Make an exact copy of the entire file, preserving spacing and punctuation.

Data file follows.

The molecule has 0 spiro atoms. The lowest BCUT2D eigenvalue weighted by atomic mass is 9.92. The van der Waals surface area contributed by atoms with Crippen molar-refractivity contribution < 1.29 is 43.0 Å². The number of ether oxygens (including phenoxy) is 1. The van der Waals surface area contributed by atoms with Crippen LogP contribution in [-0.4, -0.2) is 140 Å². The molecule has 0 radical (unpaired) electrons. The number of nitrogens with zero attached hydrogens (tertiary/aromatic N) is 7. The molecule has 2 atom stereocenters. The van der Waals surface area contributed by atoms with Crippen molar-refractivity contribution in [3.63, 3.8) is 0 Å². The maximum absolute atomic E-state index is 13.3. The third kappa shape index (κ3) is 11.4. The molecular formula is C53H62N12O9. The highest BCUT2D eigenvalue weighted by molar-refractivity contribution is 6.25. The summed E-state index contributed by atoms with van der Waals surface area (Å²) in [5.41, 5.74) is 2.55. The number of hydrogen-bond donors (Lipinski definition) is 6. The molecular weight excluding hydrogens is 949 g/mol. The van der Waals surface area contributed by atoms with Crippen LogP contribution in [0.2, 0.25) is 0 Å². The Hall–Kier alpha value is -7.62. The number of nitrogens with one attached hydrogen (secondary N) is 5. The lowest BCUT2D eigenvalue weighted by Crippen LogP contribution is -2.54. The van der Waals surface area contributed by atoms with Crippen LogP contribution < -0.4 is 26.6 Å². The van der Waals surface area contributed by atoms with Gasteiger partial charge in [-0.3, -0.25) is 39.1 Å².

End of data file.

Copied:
The molecule has 0 spiro atoms. The lowest BCUT2D eigenvalue weighted by atomic mass is 9.92. The van der Waals surface area contributed by atoms with Crippen molar-refractivity contribution < 1.29 is 43.0 Å². The number of ether oxygens (including phenoxy) is 1. The van der Waals surface area contributed by atoms with Crippen LogP contribution in [-0.4, -0.2) is 140 Å². The molecule has 0 radical (unpaired) electrons. The number of nitrogens with zero attached hydrogens (tertiary/aromatic N) is 7. The molecule has 2 atom stereocenters. The van der Waals surface area contributed by atoms with Crippen molar-refractivity contribution in [3.63, 3.8) is 0 Å². The maximum absolute atomic E-state index is 13.3. The third kappa shape index (κ3) is 11.4. The molecular formula is C53H62N12O9. The highest BCUT2D eigenvalue weighted by molar-refractivity contribution is 6.25. The summed E-state index contributed by atoms with van der Waals surface area (Å²) in [5.41, 5.74) is 2.55. The number of hydrogen-bond donors (Lipinski definition) is 6. The molecular weight excluding hydrogens is 949 g/mol. The van der Waals surface area contributed by atoms with Crippen LogP contribution in [0.2, 0.25) is 0 Å². The Hall–Kier alpha value is -7.62. The number of nitrogens with one attached hydrogen (secondary N) is 5. The lowest BCUT2D eigenvalue weighted by Crippen LogP contribution is -2.54. The van der Waals surface area contributed by atoms with Crippen LogP contribution < -0.4 is 26.6 Å². The van der Waals surface area contributed by atoms with Gasteiger partial charge in [-0.3, -0.25) is 39.1 Å².